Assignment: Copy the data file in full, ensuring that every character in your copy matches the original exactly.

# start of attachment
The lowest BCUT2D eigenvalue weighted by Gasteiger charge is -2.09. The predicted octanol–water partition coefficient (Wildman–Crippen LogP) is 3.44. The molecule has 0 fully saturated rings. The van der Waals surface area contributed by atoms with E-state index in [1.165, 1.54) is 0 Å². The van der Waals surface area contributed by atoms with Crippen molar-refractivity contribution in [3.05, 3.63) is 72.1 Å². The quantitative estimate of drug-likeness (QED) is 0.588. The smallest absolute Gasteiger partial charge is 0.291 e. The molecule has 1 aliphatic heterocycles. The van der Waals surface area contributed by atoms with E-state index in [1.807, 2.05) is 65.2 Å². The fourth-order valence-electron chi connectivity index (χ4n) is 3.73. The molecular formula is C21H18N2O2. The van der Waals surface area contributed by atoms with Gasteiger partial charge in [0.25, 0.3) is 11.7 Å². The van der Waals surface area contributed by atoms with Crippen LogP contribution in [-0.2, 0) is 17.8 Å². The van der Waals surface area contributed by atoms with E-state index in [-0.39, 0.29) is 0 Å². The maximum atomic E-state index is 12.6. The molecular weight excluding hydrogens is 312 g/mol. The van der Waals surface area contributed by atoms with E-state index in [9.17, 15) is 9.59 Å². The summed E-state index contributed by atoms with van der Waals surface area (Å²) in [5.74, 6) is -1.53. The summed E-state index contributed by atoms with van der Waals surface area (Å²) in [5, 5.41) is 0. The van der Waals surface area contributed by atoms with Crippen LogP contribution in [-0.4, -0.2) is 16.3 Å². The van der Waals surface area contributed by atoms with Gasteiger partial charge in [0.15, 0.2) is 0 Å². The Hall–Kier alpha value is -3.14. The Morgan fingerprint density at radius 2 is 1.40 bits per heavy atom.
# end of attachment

The lowest BCUT2D eigenvalue weighted by Gasteiger charge is -2.09. The predicted octanol–water partition coefficient (Wildman–Crippen LogP) is 3.44. The molecule has 0 fully saturated rings. The van der Waals surface area contributed by atoms with E-state index in [1.165, 1.54) is 0 Å². The van der Waals surface area contributed by atoms with Crippen molar-refractivity contribution in [3.05, 3.63) is 72.1 Å². The quantitative estimate of drug-likeness (QED) is 0.588. The smallest absolute Gasteiger partial charge is 0.291 e. The molecule has 1 aliphatic heterocycles. The van der Waals surface area contributed by atoms with E-state index in [1.807, 2.05) is 65.2 Å². The fourth-order valence-electron chi connectivity index (χ4n) is 3.73. The molecular formula is C21H18N2O2. The van der Waals surface area contributed by atoms with Gasteiger partial charge in [0.25, 0.3) is 11.7 Å². The van der Waals surface area contributed by atoms with Crippen LogP contribution in [-0.2, 0) is 17.8 Å². The van der Waals surface area contributed by atoms with E-state index in [-0.39, 0.29) is 0 Å². The maximum atomic E-state index is 12.6. The molecular weight excluding hydrogens is 312 g/mol. The van der Waals surface area contributed by atoms with E-state index in [9.17, 15) is 9.59 Å². The summed E-state index contributed by atoms with van der Waals surface area (Å²) in [5.74, 6) is -1.53. The summed E-state index contributed by atoms with van der Waals surface area (Å²) in [5, 5.41) is 0. The van der Waals surface area contributed by atoms with Crippen LogP contribution in [-0.4, -0.2) is 16.3 Å². The van der Waals surface area contributed by atoms with Gasteiger partial charge in [0.15, 0.2) is 0 Å². The Hall–Kier alpha value is -3.14. The Morgan fingerprint density at radius 2 is 1.40 bits per heavy atom.